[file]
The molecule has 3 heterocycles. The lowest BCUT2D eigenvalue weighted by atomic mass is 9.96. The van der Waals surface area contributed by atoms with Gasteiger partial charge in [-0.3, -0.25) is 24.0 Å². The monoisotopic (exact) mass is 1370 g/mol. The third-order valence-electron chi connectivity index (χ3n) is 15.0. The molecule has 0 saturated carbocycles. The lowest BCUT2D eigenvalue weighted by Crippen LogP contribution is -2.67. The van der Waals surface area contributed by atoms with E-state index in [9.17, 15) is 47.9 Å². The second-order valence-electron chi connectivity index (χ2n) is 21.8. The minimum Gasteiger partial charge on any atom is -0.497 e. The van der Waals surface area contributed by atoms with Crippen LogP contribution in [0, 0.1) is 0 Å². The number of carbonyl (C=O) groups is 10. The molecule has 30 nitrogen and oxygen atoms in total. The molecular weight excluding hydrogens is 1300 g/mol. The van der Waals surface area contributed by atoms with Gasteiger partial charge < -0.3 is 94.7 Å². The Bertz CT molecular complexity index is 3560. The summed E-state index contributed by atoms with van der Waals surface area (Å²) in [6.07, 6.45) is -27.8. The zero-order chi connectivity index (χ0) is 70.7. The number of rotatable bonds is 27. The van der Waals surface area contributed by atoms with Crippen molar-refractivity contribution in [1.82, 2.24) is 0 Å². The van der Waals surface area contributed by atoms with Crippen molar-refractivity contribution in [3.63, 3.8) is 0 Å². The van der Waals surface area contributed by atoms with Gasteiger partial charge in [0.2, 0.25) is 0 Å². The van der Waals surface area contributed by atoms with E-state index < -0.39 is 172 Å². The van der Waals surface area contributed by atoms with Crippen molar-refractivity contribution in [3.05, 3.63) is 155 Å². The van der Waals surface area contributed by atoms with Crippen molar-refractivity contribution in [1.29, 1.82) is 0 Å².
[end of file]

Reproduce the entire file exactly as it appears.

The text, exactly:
The molecule has 3 heterocycles. The lowest BCUT2D eigenvalue weighted by atomic mass is 9.96. The van der Waals surface area contributed by atoms with Gasteiger partial charge in [-0.3, -0.25) is 24.0 Å². The monoisotopic (exact) mass is 1370 g/mol. The third-order valence-electron chi connectivity index (χ3n) is 15.0. The molecule has 0 saturated carbocycles. The lowest BCUT2D eigenvalue weighted by Crippen LogP contribution is -2.67. The van der Waals surface area contributed by atoms with E-state index in [9.17, 15) is 47.9 Å². The second-order valence-electron chi connectivity index (χ2n) is 21.8. The minimum Gasteiger partial charge on any atom is -0.497 e. The van der Waals surface area contributed by atoms with Crippen LogP contribution in [0, 0.1) is 0 Å². The number of carbonyl (C=O) groups is 10. The molecule has 30 nitrogen and oxygen atoms in total. The molecular weight excluding hydrogens is 1300 g/mol. The van der Waals surface area contributed by atoms with Gasteiger partial charge < -0.3 is 94.7 Å². The Bertz CT molecular complexity index is 3560. The summed E-state index contributed by atoms with van der Waals surface area (Å²) in [6.07, 6.45) is -27.8. The zero-order chi connectivity index (χ0) is 70.7. The number of rotatable bonds is 27. The van der Waals surface area contributed by atoms with Crippen molar-refractivity contribution in [1.82, 2.24) is 0 Å². The van der Waals surface area contributed by atoms with Crippen molar-refractivity contribution in [3.63, 3.8) is 0 Å². The van der Waals surface area contributed by atoms with Gasteiger partial charge in [0.2, 0.25) is 0 Å². The van der Waals surface area contributed by atoms with E-state index < -0.39 is 172 Å². The van der Waals surface area contributed by atoms with Crippen molar-refractivity contribution in [3.05, 3.63) is 155 Å². The van der Waals surface area contributed by atoms with Crippen molar-refractivity contribution in [1.29, 1.82) is 0 Å².